It's funny that when I talk to people in the travel industry about mashups and APIs, most of them get glazed looks in their eyes. Throw in terms like location based services or geospatial awareness and I've lost them. What most of them don't realize is that the majority of the travel apps that are starting to come out, both online and for mobile are mashups that are relying on location awareness and geospatial data. Many of them, like Pocketvillage are a consumer interface on top of a variety of APIs all normalized for a single homogenous user experience. That's right, it's essentially a metasearch tool that pulls in content from a variety of sources including Viator, GetYourGuide, TourCMS, Rezgo, AirBnB, and many others. What differentiates a metasearch like Pocketvillage from other metasearch applications however, is the fact that with location based services enabled, Pocketvillage can return content based on your current location. The issue right now however is that not all geo data is equal. Not all APIs provide geolocation information and some return it based on different criteria.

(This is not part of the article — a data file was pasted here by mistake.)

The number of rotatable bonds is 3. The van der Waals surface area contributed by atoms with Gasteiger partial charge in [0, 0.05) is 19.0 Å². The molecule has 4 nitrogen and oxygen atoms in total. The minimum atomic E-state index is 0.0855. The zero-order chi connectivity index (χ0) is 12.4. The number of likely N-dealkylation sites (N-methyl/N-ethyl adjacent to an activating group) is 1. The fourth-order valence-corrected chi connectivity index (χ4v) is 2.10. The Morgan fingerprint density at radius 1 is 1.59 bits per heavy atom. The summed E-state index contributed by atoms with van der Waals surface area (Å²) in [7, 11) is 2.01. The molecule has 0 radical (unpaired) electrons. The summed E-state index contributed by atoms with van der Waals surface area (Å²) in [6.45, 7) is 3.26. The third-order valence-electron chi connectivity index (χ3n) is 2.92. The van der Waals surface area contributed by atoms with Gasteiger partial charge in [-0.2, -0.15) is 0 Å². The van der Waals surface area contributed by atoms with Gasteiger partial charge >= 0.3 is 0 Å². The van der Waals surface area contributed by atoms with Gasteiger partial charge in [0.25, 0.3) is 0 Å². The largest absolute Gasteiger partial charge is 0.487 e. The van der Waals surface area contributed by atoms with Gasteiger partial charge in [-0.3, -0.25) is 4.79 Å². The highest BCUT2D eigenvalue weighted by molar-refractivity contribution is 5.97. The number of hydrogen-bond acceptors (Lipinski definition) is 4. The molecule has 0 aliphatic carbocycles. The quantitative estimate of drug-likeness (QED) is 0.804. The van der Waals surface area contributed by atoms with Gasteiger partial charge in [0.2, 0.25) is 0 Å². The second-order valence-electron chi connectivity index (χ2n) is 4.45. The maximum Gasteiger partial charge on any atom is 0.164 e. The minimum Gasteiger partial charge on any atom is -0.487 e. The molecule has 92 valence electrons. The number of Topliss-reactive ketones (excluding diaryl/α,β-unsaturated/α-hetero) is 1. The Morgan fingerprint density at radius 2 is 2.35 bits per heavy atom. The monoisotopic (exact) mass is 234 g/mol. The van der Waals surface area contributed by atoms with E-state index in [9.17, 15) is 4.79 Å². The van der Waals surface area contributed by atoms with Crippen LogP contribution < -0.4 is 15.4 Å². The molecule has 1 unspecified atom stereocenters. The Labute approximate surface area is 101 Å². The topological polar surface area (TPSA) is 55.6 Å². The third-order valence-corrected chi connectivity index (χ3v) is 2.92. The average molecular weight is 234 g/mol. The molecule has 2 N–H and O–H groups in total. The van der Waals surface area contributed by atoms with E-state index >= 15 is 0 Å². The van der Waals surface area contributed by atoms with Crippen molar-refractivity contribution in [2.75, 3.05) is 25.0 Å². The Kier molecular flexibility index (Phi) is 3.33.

Back in February 2010 we asked Why can't you share photos on Foursquare? We discussed that this could be seen as an oversight or an opportunity for others. However, this question has now been deprecated by Foursquare with the introduction of its add photo API method, which suggests that the previous absence of a method was simply because it wasn't a priority, it was an oversight or the opportunity hasn't been taken up by developers as Foursquare had hoped. In addition to the new add photo method, Foursquare have also introduced API methods which allow comments to be added and deleted from checkins. These methods have already been rolled into the official iPhone and Android apps along with a few 3rd party apps that use the Foursquare API.
For months, the Bing Maps site has been showing off what are essentially embedded mashups. You can search nearby tweets, FourSquare check-ins and other content from partners. Until now, it was merely a showcase of apps either written internally or by a company that Microsoft had blessed. Now, you have the opportunity to get your mashup included on Bing's map.